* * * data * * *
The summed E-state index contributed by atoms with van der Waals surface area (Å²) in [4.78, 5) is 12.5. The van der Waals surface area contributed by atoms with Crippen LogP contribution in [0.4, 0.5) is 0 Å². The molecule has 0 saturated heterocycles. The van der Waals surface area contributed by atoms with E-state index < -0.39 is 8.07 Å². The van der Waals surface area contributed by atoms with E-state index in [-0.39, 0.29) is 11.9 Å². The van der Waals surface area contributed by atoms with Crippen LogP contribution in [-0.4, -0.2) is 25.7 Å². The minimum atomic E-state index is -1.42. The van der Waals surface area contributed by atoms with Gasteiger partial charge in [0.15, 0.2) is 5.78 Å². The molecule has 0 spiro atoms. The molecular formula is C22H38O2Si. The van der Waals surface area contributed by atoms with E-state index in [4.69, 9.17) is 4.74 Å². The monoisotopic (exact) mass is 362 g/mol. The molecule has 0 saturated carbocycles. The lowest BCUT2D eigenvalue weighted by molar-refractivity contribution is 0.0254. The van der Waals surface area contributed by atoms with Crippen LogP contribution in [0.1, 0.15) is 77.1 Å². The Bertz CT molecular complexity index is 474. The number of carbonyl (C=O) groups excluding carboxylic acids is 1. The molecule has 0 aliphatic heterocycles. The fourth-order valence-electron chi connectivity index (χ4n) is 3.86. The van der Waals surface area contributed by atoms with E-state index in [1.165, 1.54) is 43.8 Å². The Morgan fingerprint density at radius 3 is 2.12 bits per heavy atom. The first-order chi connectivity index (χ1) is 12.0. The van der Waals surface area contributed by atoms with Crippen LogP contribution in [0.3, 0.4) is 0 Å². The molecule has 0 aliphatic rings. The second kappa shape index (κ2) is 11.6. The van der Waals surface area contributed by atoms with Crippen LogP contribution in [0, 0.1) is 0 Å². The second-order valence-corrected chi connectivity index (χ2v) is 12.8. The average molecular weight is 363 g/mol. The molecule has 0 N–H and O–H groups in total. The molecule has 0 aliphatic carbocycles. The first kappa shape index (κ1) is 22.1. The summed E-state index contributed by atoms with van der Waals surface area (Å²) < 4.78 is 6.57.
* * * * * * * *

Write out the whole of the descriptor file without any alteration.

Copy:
The summed E-state index contributed by atoms with van der Waals surface area (Å²) in [4.78, 5) is 12.5. The van der Waals surface area contributed by atoms with Crippen LogP contribution in [0.4, 0.5) is 0 Å². The molecule has 0 saturated heterocycles. The van der Waals surface area contributed by atoms with E-state index < -0.39 is 8.07 Å². The van der Waals surface area contributed by atoms with E-state index in [-0.39, 0.29) is 11.9 Å². The van der Waals surface area contributed by atoms with Crippen LogP contribution in [-0.4, -0.2) is 25.7 Å². The minimum atomic E-state index is -1.42. The van der Waals surface area contributed by atoms with Gasteiger partial charge in [0.15, 0.2) is 5.78 Å². The molecule has 0 spiro atoms. The molecular formula is C22H38O2Si. The van der Waals surface area contributed by atoms with E-state index in [4.69, 9.17) is 4.74 Å². The monoisotopic (exact) mass is 362 g/mol. The molecule has 0 saturated carbocycles. The lowest BCUT2D eigenvalue weighted by molar-refractivity contribution is 0.0254. The van der Waals surface area contributed by atoms with Crippen LogP contribution in [0.1, 0.15) is 77.1 Å². The Bertz CT molecular complexity index is 474. The number of carbonyl (C=O) groups excluding carboxylic acids is 1. The molecule has 0 aliphatic heterocycles. The fourth-order valence-electron chi connectivity index (χ4n) is 3.86. The van der Waals surface area contributed by atoms with E-state index in [1.165, 1.54) is 43.8 Å². The Morgan fingerprint density at radius 3 is 2.12 bits per heavy atom. The first-order chi connectivity index (χ1) is 12.0. The van der Waals surface area contributed by atoms with Crippen LogP contribution in [0.3, 0.4) is 0 Å². The molecule has 0 aliphatic rings. The second kappa shape index (κ2) is 11.6. The van der Waals surface area contributed by atoms with Crippen LogP contribution in [0, 0.1) is 0 Å². The second-order valence-corrected chi connectivity index (χ2v) is 12.8. The average molecular weight is 363 g/mol. The molecule has 0 N–H and O–H groups in total. The molecule has 0 aliphatic carbocycles. The first kappa shape index (κ1) is 22.1. The summed E-state index contributed by atoms with van der Waals surface area (Å²) < 4.78 is 6.57.